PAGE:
Windows 8 ‘Metro’ Is Dead, But UI Still Needs a Name
By Tony Bradley PCWorld
Whatever the reason, “Metro” is out, and Microsoft is temporarily referring to the colorful, tiled interface of the impending flagship operating system as “Windows 8 Style UI”. That lacks flare, though, and isn’t exactly a name that captures the imagination. Microsoft needs something catchy to brand the unique interface and differentiate it from the desktop mode.
I’m a little surprised that Microsoft is getting blindsided by the “Metro” naming conflict so close to the official launch of Windows 8. Microsoft is generally obsessive about avoiding name conflicts. There is a reason that all of its fictitious companies and networks are named “Contoso”—Microsoft has done its homework to find names it can safely use without running into these sort of legal quagmires.
A Wired Gadget Lab article by Alexandra Chang suggests that Microsoft drop the separate name altogether. She feels that it’s enough to just call it Windows 8, and that the “Metro” name just adds confusion. She points out, “How often do you hear people talking about their ‘Aero desktop experience’?”
I agree completely that nobody really cares, or refers to the fact that they’re using “Aero”. They just call it Windows 7. The difference, though, is that Aero is Windows 7, and in the Windows 7 operating system it’s the only game in town. Well, you can disable Aero, but that doesn’t fundamentally change how Windows 7 works. That’s the difference between Metro and Aero.
Your Windows 7 software will run in Windows 8, but it won’t run in the Metro—I mean Windows 8 Style UI. Traditional desktop Windows software falls back to a Windows 7-esque Desktop mode. The Windows 8 Style UI is more mobile-oriented, and runs apps as opposed to applications (the difference being semantic in my opinion, but you get the idea).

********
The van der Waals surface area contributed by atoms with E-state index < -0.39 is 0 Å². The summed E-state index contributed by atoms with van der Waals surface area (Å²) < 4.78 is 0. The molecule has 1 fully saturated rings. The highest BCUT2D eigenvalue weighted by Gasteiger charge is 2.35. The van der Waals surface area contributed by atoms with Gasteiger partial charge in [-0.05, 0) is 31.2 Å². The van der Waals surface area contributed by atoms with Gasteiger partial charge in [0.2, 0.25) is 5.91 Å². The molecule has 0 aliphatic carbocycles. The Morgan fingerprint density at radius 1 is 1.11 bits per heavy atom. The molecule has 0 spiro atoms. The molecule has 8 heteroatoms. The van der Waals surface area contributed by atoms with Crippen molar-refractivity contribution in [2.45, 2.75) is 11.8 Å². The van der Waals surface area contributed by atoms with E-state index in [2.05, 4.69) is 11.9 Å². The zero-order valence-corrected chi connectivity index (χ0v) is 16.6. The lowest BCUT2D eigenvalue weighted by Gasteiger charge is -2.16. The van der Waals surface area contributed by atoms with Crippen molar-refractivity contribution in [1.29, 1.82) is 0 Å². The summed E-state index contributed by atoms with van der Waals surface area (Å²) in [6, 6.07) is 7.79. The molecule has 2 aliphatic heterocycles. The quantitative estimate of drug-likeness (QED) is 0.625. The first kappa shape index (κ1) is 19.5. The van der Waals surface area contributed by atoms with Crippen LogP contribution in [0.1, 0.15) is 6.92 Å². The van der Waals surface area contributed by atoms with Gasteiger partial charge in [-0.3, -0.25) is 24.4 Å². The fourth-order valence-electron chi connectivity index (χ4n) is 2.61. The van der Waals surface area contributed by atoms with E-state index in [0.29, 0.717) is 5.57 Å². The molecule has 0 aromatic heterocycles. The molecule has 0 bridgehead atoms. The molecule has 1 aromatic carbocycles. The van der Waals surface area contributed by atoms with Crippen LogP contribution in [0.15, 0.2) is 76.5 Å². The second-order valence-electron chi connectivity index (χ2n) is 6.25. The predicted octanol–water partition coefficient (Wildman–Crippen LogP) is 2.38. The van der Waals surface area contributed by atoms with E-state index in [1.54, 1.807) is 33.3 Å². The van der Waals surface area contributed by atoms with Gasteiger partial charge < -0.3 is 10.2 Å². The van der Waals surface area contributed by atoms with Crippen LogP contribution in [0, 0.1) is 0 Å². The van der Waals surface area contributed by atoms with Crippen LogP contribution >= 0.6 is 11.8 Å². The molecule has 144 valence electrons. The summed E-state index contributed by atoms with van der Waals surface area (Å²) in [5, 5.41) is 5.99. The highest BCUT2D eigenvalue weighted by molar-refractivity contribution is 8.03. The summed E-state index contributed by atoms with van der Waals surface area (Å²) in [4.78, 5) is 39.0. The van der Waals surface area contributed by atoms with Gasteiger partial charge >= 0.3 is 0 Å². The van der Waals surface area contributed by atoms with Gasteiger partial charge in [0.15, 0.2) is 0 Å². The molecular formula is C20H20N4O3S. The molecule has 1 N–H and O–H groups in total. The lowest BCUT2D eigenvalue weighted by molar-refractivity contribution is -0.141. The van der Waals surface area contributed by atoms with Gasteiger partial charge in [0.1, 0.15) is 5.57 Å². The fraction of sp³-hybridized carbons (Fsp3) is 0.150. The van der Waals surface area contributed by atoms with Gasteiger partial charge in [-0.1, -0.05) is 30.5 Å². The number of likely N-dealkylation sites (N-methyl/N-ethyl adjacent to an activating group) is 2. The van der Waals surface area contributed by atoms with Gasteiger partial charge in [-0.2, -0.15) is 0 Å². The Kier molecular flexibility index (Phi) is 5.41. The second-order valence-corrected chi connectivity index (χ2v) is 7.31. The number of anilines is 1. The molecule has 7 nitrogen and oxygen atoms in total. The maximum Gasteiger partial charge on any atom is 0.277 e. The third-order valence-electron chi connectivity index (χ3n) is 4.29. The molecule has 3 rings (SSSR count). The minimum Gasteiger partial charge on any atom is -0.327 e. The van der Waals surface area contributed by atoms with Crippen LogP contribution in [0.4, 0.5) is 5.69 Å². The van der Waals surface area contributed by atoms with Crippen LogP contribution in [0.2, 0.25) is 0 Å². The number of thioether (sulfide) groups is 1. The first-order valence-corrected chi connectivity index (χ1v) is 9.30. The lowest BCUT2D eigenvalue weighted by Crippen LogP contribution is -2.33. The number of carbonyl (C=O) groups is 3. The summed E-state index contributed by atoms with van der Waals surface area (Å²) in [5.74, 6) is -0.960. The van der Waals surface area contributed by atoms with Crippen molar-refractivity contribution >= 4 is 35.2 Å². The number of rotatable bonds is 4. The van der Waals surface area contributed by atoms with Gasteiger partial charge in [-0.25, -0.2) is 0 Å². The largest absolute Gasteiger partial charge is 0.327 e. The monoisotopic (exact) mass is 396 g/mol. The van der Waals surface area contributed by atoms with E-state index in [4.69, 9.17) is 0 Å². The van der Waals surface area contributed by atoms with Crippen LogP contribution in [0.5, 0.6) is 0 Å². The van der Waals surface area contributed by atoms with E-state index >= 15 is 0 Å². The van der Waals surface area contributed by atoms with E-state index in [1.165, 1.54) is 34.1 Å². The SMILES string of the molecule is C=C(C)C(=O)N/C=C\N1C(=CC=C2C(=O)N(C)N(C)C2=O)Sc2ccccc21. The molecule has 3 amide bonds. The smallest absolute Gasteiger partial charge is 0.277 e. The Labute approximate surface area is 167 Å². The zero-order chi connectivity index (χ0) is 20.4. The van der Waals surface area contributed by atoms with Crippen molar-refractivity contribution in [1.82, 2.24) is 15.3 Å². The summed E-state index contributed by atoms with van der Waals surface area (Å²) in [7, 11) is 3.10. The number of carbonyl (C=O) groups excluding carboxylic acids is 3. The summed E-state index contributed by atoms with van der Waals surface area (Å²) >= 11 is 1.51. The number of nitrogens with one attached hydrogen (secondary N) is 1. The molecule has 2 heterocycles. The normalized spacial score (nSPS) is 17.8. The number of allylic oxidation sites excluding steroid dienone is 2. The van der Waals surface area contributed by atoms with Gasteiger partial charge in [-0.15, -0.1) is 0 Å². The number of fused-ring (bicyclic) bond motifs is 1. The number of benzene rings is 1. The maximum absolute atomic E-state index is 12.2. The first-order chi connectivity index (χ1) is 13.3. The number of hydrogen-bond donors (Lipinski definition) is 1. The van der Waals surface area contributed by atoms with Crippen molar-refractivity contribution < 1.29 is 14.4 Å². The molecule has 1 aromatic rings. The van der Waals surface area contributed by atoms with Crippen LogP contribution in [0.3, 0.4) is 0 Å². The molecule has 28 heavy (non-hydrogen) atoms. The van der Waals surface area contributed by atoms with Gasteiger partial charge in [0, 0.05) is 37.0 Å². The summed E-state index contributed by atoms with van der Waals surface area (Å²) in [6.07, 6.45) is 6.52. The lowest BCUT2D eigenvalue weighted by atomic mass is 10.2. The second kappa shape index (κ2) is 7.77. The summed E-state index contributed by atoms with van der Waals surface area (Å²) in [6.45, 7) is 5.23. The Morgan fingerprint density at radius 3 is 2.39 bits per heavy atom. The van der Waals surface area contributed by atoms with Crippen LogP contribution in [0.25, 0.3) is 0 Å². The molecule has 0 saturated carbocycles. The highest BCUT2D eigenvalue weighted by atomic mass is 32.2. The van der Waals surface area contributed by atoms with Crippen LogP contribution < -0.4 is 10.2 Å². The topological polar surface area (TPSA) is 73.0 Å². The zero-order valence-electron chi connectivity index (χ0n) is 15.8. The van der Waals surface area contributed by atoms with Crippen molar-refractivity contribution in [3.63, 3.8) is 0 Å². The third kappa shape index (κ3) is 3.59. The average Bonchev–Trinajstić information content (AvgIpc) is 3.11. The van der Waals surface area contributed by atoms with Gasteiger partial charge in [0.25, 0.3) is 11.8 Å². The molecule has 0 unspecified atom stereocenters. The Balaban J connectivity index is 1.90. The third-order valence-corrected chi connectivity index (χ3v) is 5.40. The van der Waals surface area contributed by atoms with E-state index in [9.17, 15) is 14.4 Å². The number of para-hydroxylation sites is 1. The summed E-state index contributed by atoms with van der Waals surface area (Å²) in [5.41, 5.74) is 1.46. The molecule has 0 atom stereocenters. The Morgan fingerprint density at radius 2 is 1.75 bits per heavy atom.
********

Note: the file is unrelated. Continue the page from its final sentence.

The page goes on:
The beta of Office 2013 runs in the desktop mode and has the general look and feel users are accustomed to from Office 2010. However, Microsoft has also developed an app version of OneNote that works in the Windows 8 Style UI. OneNote MX has a different look and feel, and takes advantage of the mobile, touchscreen elements of Windows 8 better than the desktop version.
That’s just one example of how they aren’t the same thing. Some software will run in the Metro–or Windows 8 Style UI–while other software will only run in desktop mode. The Windows 8 RT tablets will only be capable of running the Windows 8 Style UI apps, so it’s a crucial distinction moving forward.
I suppose we could just refer to the default, no-longer-referred-to-as-“Metro” interface as Windows 8, and the traditional desktop mode as Windows 7 since that is sort of how it feels. Somehow I don’t think that branding is what Microsoft has in mind, though.
I never really liked the name Metro anyway. It was growing on me, and I didn’t have any better ideas off the top of my head—but when the Metro name was first revealed I was decidedly underwhelmed.